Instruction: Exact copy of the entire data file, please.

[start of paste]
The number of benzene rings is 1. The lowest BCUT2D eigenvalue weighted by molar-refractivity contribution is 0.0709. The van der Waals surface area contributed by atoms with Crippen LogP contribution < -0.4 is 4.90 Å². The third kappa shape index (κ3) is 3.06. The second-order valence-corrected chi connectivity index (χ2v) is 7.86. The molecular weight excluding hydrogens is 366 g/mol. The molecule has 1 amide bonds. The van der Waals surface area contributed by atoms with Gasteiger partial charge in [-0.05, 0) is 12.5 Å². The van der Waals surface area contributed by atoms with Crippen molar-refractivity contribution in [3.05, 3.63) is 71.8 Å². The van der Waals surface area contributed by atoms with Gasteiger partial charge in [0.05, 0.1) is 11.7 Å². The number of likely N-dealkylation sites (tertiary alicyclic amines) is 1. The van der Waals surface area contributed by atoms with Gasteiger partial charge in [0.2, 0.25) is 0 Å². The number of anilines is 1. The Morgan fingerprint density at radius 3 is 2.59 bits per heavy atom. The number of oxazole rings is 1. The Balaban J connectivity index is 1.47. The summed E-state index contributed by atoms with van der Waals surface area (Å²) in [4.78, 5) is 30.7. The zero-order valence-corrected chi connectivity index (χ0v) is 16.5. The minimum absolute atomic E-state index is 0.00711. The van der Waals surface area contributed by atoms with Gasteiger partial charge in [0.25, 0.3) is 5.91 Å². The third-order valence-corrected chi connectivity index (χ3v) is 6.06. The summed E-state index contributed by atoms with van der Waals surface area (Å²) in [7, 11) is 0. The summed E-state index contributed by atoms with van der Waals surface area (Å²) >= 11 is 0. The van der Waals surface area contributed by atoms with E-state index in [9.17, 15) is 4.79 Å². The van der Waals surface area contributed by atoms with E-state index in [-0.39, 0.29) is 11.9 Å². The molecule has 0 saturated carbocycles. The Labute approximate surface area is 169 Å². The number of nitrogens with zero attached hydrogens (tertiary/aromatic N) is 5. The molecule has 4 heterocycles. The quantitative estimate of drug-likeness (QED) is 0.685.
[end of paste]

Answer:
The number of benzene rings is 1. The lowest BCUT2D eigenvalue weighted by molar-refractivity contribution is 0.0709. The van der Waals surface area contributed by atoms with Crippen LogP contribution < -0.4 is 4.90 Å². The third kappa shape index (κ3) is 3.06. The second-order valence-corrected chi connectivity index (χ2v) is 7.86. The molecular weight excluding hydrogens is 366 g/mol. The molecule has 1 amide bonds. The van der Waals surface area contributed by atoms with Gasteiger partial charge in [-0.05, 0) is 12.5 Å². The van der Waals surface area contributed by atoms with Crippen molar-refractivity contribution in [3.05, 3.63) is 71.8 Å². The van der Waals surface area contributed by atoms with Gasteiger partial charge in [0.05, 0.1) is 11.7 Å². The number of likely N-dealkylation sites (tertiary alicyclic amines) is 1. The van der Waals surface area contributed by atoms with Gasteiger partial charge in [0.2, 0.25) is 0 Å². The number of anilines is 1. The Morgan fingerprint density at radius 3 is 2.59 bits per heavy atom. The number of oxazole rings is 1. The Balaban J connectivity index is 1.47. The summed E-state index contributed by atoms with van der Waals surface area (Å²) in [4.78, 5) is 30.7. The zero-order valence-corrected chi connectivity index (χ0v) is 16.5. The minimum absolute atomic E-state index is 0.00711. The van der Waals surface area contributed by atoms with Gasteiger partial charge in [0.25, 0.3) is 5.91 Å². The third-order valence-corrected chi connectivity index (χ3v) is 6.06. The summed E-state index contributed by atoms with van der Waals surface area (Å²) in [7, 11) is 0. The summed E-state index contributed by atoms with van der Waals surface area (Å²) >= 11 is 0. The van der Waals surface area contributed by atoms with E-state index in [9.17, 15) is 4.79 Å². The van der Waals surface area contributed by atoms with E-state index in [-0.39, 0.29) is 11.9 Å². The molecule has 0 saturated carbocycles. The Labute approximate surface area is 169 Å². The number of nitrogens with zero attached hydrogens (tertiary/aromatic N) is 5. The molecule has 4 heterocycles. The quantitative estimate of drug-likeness (QED) is 0.685.